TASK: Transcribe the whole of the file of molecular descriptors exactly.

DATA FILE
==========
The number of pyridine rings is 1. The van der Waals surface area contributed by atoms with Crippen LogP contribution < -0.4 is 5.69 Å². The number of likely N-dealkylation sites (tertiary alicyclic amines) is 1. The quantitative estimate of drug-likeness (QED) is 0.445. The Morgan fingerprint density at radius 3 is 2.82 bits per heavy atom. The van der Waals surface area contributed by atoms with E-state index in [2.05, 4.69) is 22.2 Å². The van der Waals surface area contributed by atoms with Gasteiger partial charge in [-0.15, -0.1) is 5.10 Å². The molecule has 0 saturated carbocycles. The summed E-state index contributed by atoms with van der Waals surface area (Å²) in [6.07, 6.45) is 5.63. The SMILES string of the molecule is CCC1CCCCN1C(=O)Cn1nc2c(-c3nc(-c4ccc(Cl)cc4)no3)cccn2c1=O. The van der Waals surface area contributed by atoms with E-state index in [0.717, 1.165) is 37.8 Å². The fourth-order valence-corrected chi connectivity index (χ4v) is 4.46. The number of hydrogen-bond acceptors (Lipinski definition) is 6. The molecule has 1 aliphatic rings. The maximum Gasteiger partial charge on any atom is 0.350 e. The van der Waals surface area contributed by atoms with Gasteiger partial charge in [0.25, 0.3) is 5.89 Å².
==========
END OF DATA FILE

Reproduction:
The number of pyridine rings is 1. The van der Waals surface area contributed by atoms with Crippen LogP contribution < -0.4 is 5.69 Å². The number of likely N-dealkylation sites (tertiary alicyclic amines) is 1. The quantitative estimate of drug-likeness (QED) is 0.445. The Morgan fingerprint density at radius 3 is 2.82 bits per heavy atom. The van der Waals surface area contributed by atoms with E-state index in [2.05, 4.69) is 22.2 Å². The van der Waals surface area contributed by atoms with Gasteiger partial charge in [-0.15, -0.1) is 5.10 Å². The molecule has 0 saturated carbocycles. The summed E-state index contributed by atoms with van der Waals surface area (Å²) in [6.07, 6.45) is 5.63. The SMILES string of the molecule is CCC1CCCCN1C(=O)Cn1nc2c(-c3nc(-c4ccc(Cl)cc4)no3)cccn2c1=O. The van der Waals surface area contributed by atoms with E-state index in [0.717, 1.165) is 37.8 Å². The fourth-order valence-corrected chi connectivity index (χ4v) is 4.46. The number of hydrogen-bond acceptors (Lipinski definition) is 6. The molecule has 1 aliphatic rings. The maximum Gasteiger partial charge on any atom is 0.350 e. The van der Waals surface area contributed by atoms with Gasteiger partial charge in [0.25, 0.3) is 5.89 Å².